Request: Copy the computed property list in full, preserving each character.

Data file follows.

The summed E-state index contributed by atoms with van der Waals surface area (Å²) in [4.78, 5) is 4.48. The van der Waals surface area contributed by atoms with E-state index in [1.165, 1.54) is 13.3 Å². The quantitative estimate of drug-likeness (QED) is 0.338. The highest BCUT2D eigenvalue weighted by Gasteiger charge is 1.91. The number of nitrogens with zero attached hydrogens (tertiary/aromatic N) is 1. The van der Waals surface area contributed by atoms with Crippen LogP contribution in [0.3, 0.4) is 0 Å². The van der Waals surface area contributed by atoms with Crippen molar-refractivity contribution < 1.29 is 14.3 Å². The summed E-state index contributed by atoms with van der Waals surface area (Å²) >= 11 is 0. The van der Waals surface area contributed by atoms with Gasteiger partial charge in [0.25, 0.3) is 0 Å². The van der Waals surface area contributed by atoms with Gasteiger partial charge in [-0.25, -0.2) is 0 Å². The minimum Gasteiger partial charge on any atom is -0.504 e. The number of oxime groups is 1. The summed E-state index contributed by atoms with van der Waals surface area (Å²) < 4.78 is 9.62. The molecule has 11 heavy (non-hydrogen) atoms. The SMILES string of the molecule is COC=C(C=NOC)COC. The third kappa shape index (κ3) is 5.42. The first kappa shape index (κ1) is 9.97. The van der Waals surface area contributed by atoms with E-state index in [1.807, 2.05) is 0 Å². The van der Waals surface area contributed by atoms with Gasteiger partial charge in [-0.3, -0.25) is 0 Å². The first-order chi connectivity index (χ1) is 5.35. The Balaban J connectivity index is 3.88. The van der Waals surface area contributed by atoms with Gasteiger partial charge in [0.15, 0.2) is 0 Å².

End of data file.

The summed E-state index contributed by atoms with van der Waals surface area (Å²) in [4.78, 5) is 4.48. The van der Waals surface area contributed by atoms with E-state index in [1.165, 1.54) is 13.3 Å². The quantitative estimate of drug-likeness (QED) is 0.338. The highest BCUT2D eigenvalue weighted by Gasteiger charge is 1.91. The number of nitrogens with zero attached hydrogens (tertiary/aromatic N) is 1. The van der Waals surface area contributed by atoms with Crippen LogP contribution in [0.3, 0.4) is 0 Å². The van der Waals surface area contributed by atoms with Crippen molar-refractivity contribution < 1.29 is 14.3 Å². The summed E-state index contributed by atoms with van der Waals surface area (Å²) >= 11 is 0. The van der Waals surface area contributed by atoms with Gasteiger partial charge in [0.25, 0.3) is 0 Å². The van der Waals surface area contributed by atoms with Gasteiger partial charge in [-0.25, -0.2) is 0 Å². The minimum Gasteiger partial charge on any atom is -0.504 e. The number of oxime groups is 1. The summed E-state index contributed by atoms with van der Waals surface area (Å²) < 4.78 is 9.62. The molecule has 11 heavy (non-hydrogen) atoms. The SMILES string of the molecule is COC=C(C=NOC)COC. The third kappa shape index (κ3) is 5.42. The first kappa shape index (κ1) is 9.97. The van der Waals surface area contributed by atoms with E-state index in [1.807, 2.05) is 0 Å². The van der Waals surface area contributed by atoms with Gasteiger partial charge in [-0.3, -0.25) is 0 Å². The first-order chi connectivity index (χ1) is 5.35. The Balaban J connectivity index is 3.88. The van der Waals surface area contributed by atoms with Gasteiger partial charge in [0.15, 0.2) is 0 Å².